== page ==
Congratulations to our Aging Life Care Managers who recently passed their Care Manager Certification (CMC) exam. Jill Bansberg, MSW, Denise Callas, RN, and Janai Quintana, MSW just received their CMC designation from the National Academy of Certified Care Managers which is also recognized by the Aging Life Care Association®.
Care managers applying for the Care Manager Certification from the National Academy of Certified Care Managers (NACCM) must meet specific criteria. Applicants with a master’s in a field related to care management must obtain at least one year of supervised case management experience and pass a certification exam. Applicants with a bachelor’s in a field related to care management must have two years of supervised experience in order to sit for the exam. The exam covers key topics related to care management including: clinical approaches and theories; dementia care; benefits and entitlements; legal issues affecting older adults; and professional ethics. Certification is a sign to consumers that their Aging Life Care Manager® is experienced and committed to professionalism in the field.
Windward Life Care’s clinical team of Aging Life Care Managers have the CMC or are working towards it. As part of their continuing education and clinical support, they meet weekly with our Director of Clinical Services, who has worked in the field of aging for 35 years. Windward also provides monthly educational meetings covering a wide range of topics from dementia care to working with the LGBTQ community.
You can meet all of our team members including Jill, Denise, and Janai here on our Meet Our Team page.
Contributed by Jill Mendlen, President/CEO/ LightBridge Hospice & Palliative Care.
Hospice and Palliative Care are two comprehensive programs that are dedicated to easing suffering and providing support to patients and their families during their healthcare journey.
Both programs combine the highest level of quality medical care with spiritual and emotional support for patients and their care givers.
Living every day to its fullest is the focus and goal of both hospice and palliative care. Being able to care for patients and their families during a very important and powerful time in life is truly an honor and privilege.
Understanding the unique aspects of each program can help you chose the program that is best for you or your loved one.
Is a specialized type of healthcare designed to provide support and care to individuals in the final phase of a life limiting illness which is defined by Medicare as 6 months or less if a disease follows its normal course. Cure is no longer possible therefore the focus is on comfort and quality of life. Hospice care is provided by a team of professionals which includes – physicians, nurses, social workers, chaplains, home health aides and volunteers. In addition to clinical care hospice also provides medications, equipment and supplies related to the terminal illness.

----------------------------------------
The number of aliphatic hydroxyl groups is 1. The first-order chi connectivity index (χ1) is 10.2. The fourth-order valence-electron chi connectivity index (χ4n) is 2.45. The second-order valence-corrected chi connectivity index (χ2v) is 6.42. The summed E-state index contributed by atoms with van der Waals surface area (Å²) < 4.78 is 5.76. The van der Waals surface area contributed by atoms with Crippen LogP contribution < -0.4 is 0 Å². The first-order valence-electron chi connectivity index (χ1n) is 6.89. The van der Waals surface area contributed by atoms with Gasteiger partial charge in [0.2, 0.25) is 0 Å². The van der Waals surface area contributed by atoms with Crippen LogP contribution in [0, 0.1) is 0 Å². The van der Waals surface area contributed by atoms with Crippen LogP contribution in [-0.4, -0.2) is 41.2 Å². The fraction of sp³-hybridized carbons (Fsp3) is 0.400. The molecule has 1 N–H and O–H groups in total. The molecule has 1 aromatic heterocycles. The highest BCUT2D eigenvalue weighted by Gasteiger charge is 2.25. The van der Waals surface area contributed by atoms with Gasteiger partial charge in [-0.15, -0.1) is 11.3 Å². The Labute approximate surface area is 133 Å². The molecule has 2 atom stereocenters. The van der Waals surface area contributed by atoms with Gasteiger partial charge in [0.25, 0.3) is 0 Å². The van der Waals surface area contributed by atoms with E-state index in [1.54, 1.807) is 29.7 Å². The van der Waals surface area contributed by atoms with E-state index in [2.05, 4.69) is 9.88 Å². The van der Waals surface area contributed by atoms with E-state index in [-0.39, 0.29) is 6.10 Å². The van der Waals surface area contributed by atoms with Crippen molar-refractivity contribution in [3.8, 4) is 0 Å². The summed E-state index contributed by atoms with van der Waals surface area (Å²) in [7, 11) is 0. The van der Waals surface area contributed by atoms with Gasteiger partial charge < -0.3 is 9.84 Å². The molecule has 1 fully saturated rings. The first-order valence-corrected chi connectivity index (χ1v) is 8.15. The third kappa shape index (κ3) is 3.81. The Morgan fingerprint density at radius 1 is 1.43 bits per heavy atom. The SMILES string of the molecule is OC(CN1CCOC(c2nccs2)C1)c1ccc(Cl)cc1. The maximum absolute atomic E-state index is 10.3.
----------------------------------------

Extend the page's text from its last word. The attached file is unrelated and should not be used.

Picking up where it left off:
Hospice Care is fully covered by Medicare, MediCal and most insurance companies and managed care plans.
Palliative Care is specialized medical care for people with serious illnesses. It focuses on providing patients with relief from symptoms, pain and stress of a serious illness – whatever the diagnosis. The goal is to improve the quality of life for both the patient and the family. Palliative Care is generally provided by a team of doctors, nurses, and other specialists who work together with a patient’s other doctors to form an extra layer of support. It is appropriate at any state in a serious illness and can be provided along with curative treatment.
Payment for Palliative Care is still evolving. We would be happy to answer questions you may have about how to best access Palliative Care.
Please call us at 858.458.2992 if we can be of any assistance or answer any questions you may have.
Contributed by Martha Rañón
Director of Government & Community Affairs
For some, the holidays are a time of joy, celebrations, being with family and friends, enjoying dinners and get-togethers. It can be a time for cooking, playing and gift giving. However, for those who are caring for the well-being of someone and are in the role of caregiving, the holidays can mean something totally different.
I often hear from family caregivers who are so overwhelmed by the impending holidays that they rather skip them all together. For them, it can be a time of stress, guilt, tensions, and negative experiences. This is understandable. As family caregivers, we put a lot of responsibility on ourselves to “perform” and meet everyone’s expectations. The dinner must be just right, the decorations perfect, and all the details that come with gift giving must be properly considered. But what if we simplified the holidays?
Here are some steps that can help you manage your caregiving responsibilities during the holidays while enjoying getting together with family and friends.
- Re-evaluate your family/holiday traditions
- Focus on celebrating memories
- Keep decorations to a minimum
- Smaller gatherings are less stressful than larger crowds
- Celebrate earlier in the day when you and your loved ones are less tired
- Provide soothing activities
- Modify your expectations
- Ask for help
- Don’t be afraid to talk to someone about your feelings
- Start your gift buying early
Are you assisting or concerned about a family member or friend?
YOU ARE NOT ALONE
Southern Caregiver Resource Center can help you by providing specialized information, one-on- one support, counseling, support groups, respite, education and will help you create a care plan for you and your loved one.
For more information on these FREE support services, please contact us at:
1800-827-1008 • (858) 268-4432